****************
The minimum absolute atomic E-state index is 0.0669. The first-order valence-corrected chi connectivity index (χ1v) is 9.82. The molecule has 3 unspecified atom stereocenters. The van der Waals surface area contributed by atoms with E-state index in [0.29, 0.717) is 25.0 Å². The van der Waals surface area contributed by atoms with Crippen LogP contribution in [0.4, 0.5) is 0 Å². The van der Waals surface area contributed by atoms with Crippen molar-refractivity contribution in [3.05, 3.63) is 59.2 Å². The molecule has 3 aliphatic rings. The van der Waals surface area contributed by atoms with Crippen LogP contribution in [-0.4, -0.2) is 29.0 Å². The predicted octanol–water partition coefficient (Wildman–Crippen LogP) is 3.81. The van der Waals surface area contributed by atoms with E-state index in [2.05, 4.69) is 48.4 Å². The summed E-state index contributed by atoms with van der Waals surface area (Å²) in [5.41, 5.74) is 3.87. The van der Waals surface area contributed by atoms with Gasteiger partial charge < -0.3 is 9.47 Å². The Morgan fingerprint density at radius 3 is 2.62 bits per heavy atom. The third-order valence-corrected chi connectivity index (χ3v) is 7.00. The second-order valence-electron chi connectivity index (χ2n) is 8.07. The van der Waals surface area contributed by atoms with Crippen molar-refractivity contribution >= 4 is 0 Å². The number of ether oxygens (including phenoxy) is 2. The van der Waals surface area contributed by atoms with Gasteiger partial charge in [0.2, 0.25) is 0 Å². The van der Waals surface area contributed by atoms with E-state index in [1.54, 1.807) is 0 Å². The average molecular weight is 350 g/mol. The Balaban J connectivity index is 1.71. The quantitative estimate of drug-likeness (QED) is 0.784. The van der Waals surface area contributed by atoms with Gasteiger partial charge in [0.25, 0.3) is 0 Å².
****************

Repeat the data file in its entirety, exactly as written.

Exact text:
The minimum absolute atomic E-state index is 0.0669. The first-order valence-corrected chi connectivity index (χ1v) is 9.82. The molecule has 3 unspecified atom stereocenters. The van der Waals surface area contributed by atoms with E-state index in [0.29, 0.717) is 25.0 Å². The van der Waals surface area contributed by atoms with Crippen LogP contribution in [0.4, 0.5) is 0 Å². The van der Waals surface area contributed by atoms with Crippen molar-refractivity contribution in [3.05, 3.63) is 59.2 Å². The molecule has 3 aliphatic rings. The van der Waals surface area contributed by atoms with Crippen LogP contribution in [-0.4, -0.2) is 29.0 Å². The predicted octanol–water partition coefficient (Wildman–Crippen LogP) is 3.81. The van der Waals surface area contributed by atoms with E-state index in [2.05, 4.69) is 48.4 Å². The summed E-state index contributed by atoms with van der Waals surface area (Å²) in [5.41, 5.74) is 3.87. The van der Waals surface area contributed by atoms with Gasteiger partial charge < -0.3 is 9.47 Å². The Morgan fingerprint density at radius 3 is 2.62 bits per heavy atom. The third-order valence-corrected chi connectivity index (χ3v) is 7.00. The second-order valence-electron chi connectivity index (χ2n) is 8.07. The van der Waals surface area contributed by atoms with Crippen molar-refractivity contribution >= 4 is 0 Å². The number of ether oxygens (including phenoxy) is 2. The van der Waals surface area contributed by atoms with Gasteiger partial charge in [0.2, 0.25) is 0 Å². The van der Waals surface area contributed by atoms with E-state index in [1.54, 1.807) is 0 Å². The average molecular weight is 350 g/mol. The Balaban J connectivity index is 1.71. The quantitative estimate of drug-likeness (QED) is 0.784. The van der Waals surface area contributed by atoms with Gasteiger partial charge in [0.25, 0.3) is 0 Å².